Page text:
John McCorkle was an altruist at heart. McCorkle never fought for himself, but instead for his murdered relatives. "This was yet another relative of mine whose foul murder I was called upon to revenge" (Barton and McCorkle 158). He sought to avenge the deaths of his relatives, and so to right the wrongs. In addition, instead of leaving his fellow soldiers to die when they came down with measles, he stayed with them. "I saddled my horse... to consult with a physician and to procure medicines and provisions for the sick men" (Barton and McCorkle 39). McCorkle placed himself in danger of being captured to save his fellow soldiers. His repeated actions for others prove McCorkle to be an altruist.

The Fog of War

Many soldiers, especially Quantrill's men, acted much differently outside the war than they did while in the war. While some of Quantrill's men went on to become bandits and outlaws, the majority returned to normal lives. Quantrill himself converted to Catholicism before he died. So how did the "fog of war" effect McCorkle? Although it is impossible to know for certain, McCorkle did drop one hint pertaining to his change. During the war, McCorkle killed many federal soldiers and took many brutal actions. McCorkle and the rest of Quantrill's men took many actions that would be considered devious in a state of war. These actions include drawing federals into forests only to ambush them, dressing as federal soldiers, and in one instance, having both sides dismount horses, only to remount and charge, killing all but 14 of a 206 man patrol. John McCorkle seems to have taken these actions without remorse, labelling it as revenge. After the war, however, McCorkle expressed remorse for his actions. "[I] hope that my enemies will forgive me for any wrong act of mine" (Barton and McCorkle 213). McCorkle's regret shows that he would not have, under normal circumstances, conducted these actions. McCorkle went on to farm and raise a family after the war. He became known as a true gentleman, whereas he was a guerrilla in the war. His changed set of morals is unexplainable except for the symbolic fog of war.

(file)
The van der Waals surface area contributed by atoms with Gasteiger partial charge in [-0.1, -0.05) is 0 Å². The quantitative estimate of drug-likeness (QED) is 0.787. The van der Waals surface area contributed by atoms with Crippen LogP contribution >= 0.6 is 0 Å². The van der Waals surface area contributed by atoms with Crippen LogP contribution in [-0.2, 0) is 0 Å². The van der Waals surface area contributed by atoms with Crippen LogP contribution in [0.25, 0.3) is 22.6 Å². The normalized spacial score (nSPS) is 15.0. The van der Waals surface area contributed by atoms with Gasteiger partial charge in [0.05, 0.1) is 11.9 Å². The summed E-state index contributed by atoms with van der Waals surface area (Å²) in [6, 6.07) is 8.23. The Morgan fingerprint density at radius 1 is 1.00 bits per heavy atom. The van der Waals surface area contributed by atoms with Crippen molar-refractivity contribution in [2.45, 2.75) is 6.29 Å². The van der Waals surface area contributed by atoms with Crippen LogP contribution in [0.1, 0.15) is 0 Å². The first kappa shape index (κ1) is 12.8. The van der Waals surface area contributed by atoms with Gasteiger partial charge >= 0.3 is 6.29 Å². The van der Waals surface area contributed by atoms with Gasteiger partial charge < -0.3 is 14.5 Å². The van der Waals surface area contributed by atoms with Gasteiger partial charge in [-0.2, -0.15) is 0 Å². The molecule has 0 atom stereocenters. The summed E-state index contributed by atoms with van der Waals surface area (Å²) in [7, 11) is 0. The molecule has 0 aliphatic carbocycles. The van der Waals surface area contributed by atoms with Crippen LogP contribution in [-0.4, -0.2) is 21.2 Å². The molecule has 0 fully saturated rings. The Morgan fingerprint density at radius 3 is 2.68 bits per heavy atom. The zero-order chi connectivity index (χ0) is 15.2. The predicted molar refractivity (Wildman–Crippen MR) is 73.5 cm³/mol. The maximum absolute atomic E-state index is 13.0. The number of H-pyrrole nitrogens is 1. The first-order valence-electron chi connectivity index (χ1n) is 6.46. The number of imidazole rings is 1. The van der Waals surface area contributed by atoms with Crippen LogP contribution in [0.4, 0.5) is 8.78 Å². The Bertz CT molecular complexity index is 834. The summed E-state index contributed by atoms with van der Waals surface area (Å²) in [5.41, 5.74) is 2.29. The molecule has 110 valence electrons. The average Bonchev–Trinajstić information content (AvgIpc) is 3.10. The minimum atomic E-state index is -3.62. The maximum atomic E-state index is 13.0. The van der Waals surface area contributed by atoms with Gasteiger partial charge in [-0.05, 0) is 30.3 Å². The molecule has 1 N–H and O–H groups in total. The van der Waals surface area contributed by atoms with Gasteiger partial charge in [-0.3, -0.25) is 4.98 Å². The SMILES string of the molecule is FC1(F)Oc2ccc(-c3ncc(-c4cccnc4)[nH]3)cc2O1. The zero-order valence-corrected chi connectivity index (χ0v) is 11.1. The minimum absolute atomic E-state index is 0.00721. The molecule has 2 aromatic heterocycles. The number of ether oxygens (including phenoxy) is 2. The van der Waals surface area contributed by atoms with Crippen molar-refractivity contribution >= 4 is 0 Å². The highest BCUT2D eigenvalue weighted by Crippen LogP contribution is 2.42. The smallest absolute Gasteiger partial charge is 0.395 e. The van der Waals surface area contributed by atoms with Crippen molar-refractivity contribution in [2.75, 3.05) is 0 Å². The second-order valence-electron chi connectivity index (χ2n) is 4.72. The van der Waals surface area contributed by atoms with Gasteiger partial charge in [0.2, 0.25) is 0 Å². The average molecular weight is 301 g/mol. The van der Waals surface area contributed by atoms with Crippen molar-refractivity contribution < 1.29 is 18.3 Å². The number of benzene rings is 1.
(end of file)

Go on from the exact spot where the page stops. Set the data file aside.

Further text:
Was McCorkle a Good Man?

The central question posed by Three Years with Quantrill is, is McCorkle a good man? Inherently, we consider anyone who kills many people a bad person, or do we? There is a saying, "history is written by the victors," that applies here. Many war heroes, such as Jim Bowie, have killed many people. These people, however, won the war. We consider many people good, and just as many people as bad, simply because of who won the war. Quantrill would probably be considered a war hero if the Confederates had won, but because the Union won, he is considered a monster. The same concept can be applied to McCorkle. Because he fought for the losing side, he is considered a monster who killed "our" soldiers. How would McCorkle be seen if the Confederates had won? Most likely, McCorkle would be seen as a good man who fought for his country. So, which side is right? The most correct answer is, neither! The final determination is left to the individual, but there are more factors to be accounted for. McCorkle did kill many men, but, he had his reasons. Multiple members of McCorkle's family were killed by Union soldiers for being "Confederate sympathizers." "It seems impossible that human beings could have been guilty of such merciless outrages as these [Union] men committed.... 'There were nine of these girls in the prison... when it fell. There were groans and screams for a long time, and Josephine Anderson could be heard calling for someone to take the bricks off her head. Finally her cries ceased'" (Barton and McCorkle 119-122). McCorkle's sister and sister-in-law were two of the nine women in the jail. This event was known as the direct cause of the Confederate's raid on Lawrence. These heartless murders, and many more fuelled McCorkle's rage. Were McCorkle's actions justified by the murder of his relatives? This question has no definite answer. McCorkle is, in the end, what you make of him.